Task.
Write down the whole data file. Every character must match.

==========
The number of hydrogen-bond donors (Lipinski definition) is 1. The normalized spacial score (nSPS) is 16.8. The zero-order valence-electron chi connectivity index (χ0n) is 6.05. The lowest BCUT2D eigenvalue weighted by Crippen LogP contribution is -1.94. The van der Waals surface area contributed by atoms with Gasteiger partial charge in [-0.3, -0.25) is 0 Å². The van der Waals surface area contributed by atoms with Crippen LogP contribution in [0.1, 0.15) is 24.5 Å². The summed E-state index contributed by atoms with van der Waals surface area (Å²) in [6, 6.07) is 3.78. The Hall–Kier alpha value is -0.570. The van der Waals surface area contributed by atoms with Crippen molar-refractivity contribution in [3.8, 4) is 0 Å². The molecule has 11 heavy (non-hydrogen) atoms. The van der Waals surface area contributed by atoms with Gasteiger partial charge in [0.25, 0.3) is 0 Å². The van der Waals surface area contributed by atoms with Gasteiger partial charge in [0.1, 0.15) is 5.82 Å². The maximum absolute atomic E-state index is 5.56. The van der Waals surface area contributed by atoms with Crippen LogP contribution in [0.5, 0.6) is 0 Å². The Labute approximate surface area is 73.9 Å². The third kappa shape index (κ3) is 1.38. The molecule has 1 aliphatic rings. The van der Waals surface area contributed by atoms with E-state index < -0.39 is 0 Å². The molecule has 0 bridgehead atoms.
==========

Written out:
The number of hydrogen-bond donors (Lipinski definition) is 1. The normalized spacial score (nSPS) is 16.8. The zero-order valence-electron chi connectivity index (χ0n) is 6.05. The lowest BCUT2D eigenvalue weighted by Crippen LogP contribution is -1.94. The van der Waals surface area contributed by atoms with Gasteiger partial charge in [-0.3, -0.25) is 0 Å². The van der Waals surface area contributed by atoms with Crippen LogP contribution in [0.1, 0.15) is 24.5 Å². The summed E-state index contributed by atoms with van der Waals surface area (Å²) in [6, 6.07) is 3.78. The Hall–Kier alpha value is -0.570. The van der Waals surface area contributed by atoms with Crippen molar-refractivity contribution in [3.8, 4) is 0 Å². The molecule has 11 heavy (non-hydrogen) atoms. The van der Waals surface area contributed by atoms with Gasteiger partial charge in [0.25, 0.3) is 0 Å². The van der Waals surface area contributed by atoms with Gasteiger partial charge in [0.1, 0.15) is 5.82 Å². The maximum absolute atomic E-state index is 5.56. The van der Waals surface area contributed by atoms with Crippen LogP contribution in [0.5, 0.6) is 0 Å². The Labute approximate surface area is 73.9 Å². The third kappa shape index (κ3) is 1.38. The molecule has 1 aliphatic rings. The van der Waals surface area contributed by atoms with E-state index < -0.39 is 0 Å². The molecule has 0 bridgehead atoms.